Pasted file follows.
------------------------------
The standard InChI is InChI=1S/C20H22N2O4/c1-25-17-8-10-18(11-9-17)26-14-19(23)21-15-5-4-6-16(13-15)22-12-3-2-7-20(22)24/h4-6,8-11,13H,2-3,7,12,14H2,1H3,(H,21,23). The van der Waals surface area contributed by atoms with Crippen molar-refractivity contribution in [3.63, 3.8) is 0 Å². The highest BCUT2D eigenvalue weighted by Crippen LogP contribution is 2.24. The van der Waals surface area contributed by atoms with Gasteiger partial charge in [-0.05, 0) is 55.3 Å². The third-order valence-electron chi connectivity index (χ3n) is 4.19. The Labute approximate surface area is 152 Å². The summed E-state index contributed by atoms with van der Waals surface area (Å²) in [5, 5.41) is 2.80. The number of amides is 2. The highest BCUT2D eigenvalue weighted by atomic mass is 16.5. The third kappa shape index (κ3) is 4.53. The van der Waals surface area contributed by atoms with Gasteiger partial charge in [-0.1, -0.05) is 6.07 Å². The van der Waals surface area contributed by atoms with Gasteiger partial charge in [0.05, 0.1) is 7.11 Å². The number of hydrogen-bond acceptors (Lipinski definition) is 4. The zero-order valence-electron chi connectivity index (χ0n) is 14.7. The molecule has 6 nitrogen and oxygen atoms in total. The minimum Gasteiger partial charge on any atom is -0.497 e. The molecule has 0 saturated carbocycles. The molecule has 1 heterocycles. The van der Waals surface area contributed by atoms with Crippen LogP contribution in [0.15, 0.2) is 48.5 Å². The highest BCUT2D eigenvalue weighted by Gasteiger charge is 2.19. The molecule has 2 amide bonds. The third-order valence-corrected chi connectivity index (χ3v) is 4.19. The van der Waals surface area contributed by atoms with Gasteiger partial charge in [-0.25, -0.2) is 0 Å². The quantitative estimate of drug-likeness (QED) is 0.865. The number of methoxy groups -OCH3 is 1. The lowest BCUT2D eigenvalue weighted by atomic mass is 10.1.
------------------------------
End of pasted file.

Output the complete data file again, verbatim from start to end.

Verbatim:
The standard InChI is InChI=1S/C20H22N2O4/c1-25-17-8-10-18(11-9-17)26-14-19(23)21-15-5-4-6-16(13-15)22-12-3-2-7-20(22)24/h4-6,8-11,13H,2-3,7,12,14H2,1H3,(H,21,23). The van der Waals surface area contributed by atoms with Crippen molar-refractivity contribution in [3.63, 3.8) is 0 Å². The highest BCUT2D eigenvalue weighted by Crippen LogP contribution is 2.24. The van der Waals surface area contributed by atoms with Gasteiger partial charge in [-0.05, 0) is 55.3 Å². The third-order valence-electron chi connectivity index (χ3n) is 4.19. The Labute approximate surface area is 152 Å². The summed E-state index contributed by atoms with van der Waals surface area (Å²) in [5, 5.41) is 2.80. The number of amides is 2. The highest BCUT2D eigenvalue weighted by atomic mass is 16.5. The third kappa shape index (κ3) is 4.53. The van der Waals surface area contributed by atoms with Gasteiger partial charge in [-0.1, -0.05) is 6.07 Å². The van der Waals surface area contributed by atoms with Gasteiger partial charge in [0.05, 0.1) is 7.11 Å². The number of hydrogen-bond acceptors (Lipinski definition) is 4. The zero-order valence-electron chi connectivity index (χ0n) is 14.7. The molecule has 6 nitrogen and oxygen atoms in total. The minimum Gasteiger partial charge on any atom is -0.497 e. The molecule has 0 saturated carbocycles. The molecule has 1 heterocycles. The van der Waals surface area contributed by atoms with Crippen LogP contribution in [0.15, 0.2) is 48.5 Å². The highest BCUT2D eigenvalue weighted by Gasteiger charge is 2.19. The molecule has 2 amide bonds. The third-order valence-corrected chi connectivity index (χ3v) is 4.19. The van der Waals surface area contributed by atoms with Gasteiger partial charge in [-0.25, -0.2) is 0 Å². The quantitative estimate of drug-likeness (QED) is 0.865. The number of methoxy groups -OCH3 is 1. The lowest BCUT2D eigenvalue weighted by atomic mass is 10.1.